PM Certification commentary by William Duncan, IPMA-USA Certification Director.
My Dad always rooted for the underdog. As a result, I hated Casey Stengel and the Yankee’s with a passion … until Casey took over the hopelessly inept Mets, and then he became one of my favorites. The quote above dates from his experience managing the new New York team in its first year. If you google the phrase, you’ll also see that it is a popular heading for columnists ranting against what appears (to them at least) to be willful stupidity.
So … I’m a columnist … and here comes a rant …
Can’t anyone here manage this project?
Why is there so much apparent incompetence out there? I’ve been posting to a variety of LinkedIn discussions lately, and here are a couple of the things that people claim are common:
- Project managers who reject changes that provide value.
- Project managers who don’t know the difference between an estimate and a budget.
- Project managers who don’t know the difference between scope and work.
- Project managers who don’t understand that fixed price means fixed scope.
- Project managers who don’t realize that a “construction project” is just one phase of an asset development project.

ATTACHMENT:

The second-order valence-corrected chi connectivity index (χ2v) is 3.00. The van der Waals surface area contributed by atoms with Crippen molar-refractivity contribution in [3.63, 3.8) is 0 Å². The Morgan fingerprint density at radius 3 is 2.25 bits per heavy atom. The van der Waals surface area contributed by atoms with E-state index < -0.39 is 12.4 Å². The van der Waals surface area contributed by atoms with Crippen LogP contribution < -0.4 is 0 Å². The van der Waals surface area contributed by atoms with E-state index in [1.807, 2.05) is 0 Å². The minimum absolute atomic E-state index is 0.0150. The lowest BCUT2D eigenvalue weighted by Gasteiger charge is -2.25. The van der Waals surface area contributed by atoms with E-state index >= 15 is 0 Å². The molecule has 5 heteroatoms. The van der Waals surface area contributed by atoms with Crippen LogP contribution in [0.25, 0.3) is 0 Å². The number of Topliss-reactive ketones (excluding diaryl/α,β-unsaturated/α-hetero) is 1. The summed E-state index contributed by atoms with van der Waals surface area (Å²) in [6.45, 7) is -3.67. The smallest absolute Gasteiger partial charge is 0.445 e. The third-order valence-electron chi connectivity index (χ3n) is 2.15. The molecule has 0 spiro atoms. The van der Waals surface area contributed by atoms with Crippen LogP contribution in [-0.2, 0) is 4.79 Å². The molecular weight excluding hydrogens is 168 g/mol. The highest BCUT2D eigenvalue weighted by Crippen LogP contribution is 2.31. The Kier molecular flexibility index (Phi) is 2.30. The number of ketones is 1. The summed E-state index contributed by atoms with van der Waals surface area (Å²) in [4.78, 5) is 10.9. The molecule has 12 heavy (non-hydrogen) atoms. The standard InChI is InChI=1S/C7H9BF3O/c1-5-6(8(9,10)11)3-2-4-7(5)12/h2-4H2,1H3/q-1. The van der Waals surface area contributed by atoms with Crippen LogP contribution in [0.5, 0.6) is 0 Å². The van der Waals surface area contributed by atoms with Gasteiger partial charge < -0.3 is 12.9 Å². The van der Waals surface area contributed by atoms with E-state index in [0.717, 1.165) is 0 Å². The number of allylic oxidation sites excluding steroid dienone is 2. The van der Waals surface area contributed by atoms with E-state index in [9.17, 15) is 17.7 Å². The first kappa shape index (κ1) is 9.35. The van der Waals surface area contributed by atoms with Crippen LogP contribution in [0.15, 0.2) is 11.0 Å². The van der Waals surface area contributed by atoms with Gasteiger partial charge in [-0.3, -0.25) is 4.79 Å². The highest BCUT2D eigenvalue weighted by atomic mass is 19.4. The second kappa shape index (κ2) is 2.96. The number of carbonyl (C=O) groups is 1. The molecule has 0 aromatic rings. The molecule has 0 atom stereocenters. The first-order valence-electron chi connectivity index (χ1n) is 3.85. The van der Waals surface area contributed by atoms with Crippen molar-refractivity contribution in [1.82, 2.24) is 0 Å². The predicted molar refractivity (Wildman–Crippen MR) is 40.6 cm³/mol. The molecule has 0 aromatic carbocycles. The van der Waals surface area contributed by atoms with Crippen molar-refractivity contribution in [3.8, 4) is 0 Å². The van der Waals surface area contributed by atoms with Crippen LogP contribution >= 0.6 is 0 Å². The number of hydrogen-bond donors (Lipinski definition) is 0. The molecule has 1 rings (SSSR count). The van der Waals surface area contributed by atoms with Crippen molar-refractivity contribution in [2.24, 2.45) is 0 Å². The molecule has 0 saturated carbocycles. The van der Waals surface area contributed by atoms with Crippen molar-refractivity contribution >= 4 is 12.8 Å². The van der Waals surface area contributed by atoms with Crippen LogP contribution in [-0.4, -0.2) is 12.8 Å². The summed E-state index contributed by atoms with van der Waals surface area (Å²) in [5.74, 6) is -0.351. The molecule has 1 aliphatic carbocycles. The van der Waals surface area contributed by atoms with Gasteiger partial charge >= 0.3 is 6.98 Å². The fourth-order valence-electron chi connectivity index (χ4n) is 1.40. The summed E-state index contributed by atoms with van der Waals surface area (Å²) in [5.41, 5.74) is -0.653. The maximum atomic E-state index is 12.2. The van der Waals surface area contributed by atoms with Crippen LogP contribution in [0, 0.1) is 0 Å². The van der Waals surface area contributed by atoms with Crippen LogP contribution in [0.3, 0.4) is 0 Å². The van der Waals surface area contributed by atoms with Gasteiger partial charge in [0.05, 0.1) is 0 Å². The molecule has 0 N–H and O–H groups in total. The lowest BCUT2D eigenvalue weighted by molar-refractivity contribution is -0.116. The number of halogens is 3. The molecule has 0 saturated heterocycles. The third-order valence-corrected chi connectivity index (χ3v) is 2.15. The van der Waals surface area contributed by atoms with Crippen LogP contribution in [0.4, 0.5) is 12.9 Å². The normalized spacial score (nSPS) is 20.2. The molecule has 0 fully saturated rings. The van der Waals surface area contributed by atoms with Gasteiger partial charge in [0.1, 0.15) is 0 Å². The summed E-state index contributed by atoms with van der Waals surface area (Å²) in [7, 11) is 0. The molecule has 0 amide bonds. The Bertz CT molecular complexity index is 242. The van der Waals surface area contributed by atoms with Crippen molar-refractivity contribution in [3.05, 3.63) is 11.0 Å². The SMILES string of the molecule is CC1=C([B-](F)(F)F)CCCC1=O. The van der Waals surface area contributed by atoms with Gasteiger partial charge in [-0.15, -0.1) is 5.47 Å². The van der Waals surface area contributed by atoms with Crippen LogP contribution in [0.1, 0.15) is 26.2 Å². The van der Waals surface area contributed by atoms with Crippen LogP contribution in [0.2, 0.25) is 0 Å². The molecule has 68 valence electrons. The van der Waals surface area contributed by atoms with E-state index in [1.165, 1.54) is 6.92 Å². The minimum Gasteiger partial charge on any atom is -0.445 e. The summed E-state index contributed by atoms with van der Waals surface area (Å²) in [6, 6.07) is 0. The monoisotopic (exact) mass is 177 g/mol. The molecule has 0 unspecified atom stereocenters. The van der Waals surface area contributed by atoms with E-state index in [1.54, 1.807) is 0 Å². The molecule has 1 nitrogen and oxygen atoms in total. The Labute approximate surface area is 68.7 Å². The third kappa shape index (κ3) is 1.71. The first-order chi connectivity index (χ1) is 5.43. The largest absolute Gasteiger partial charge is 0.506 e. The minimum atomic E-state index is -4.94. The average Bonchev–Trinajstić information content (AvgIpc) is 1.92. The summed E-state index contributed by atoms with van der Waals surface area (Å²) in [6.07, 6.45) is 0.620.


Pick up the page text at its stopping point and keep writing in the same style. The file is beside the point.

- Project managers who think that schedule baselines can be established without considering resource availability.
- Project managers who don’t know what float is.
I keep hearing that certification provides value by encouraging people to learn the fundamentals so that they can pass a test. Since many of the project managers referenced above seem to have been certified, what’s going on?
It’s really quite simple. Most project management certifications evaluate knowledge rather than performance. Let’s face it: getting the right answer on a multiple choice question is not nearly the same as being able to make the right choice on-the-job. Even those certifications that require experience generally don’t evaluate the quality of that experience. Would you want to hire a project manager who gained their experience delivering projects months late and 50% over budget?
To quote the Case again … “Don’t cut my throat. I may want to do that later myself.”
This is why we certify based on performance. Always have. Always will.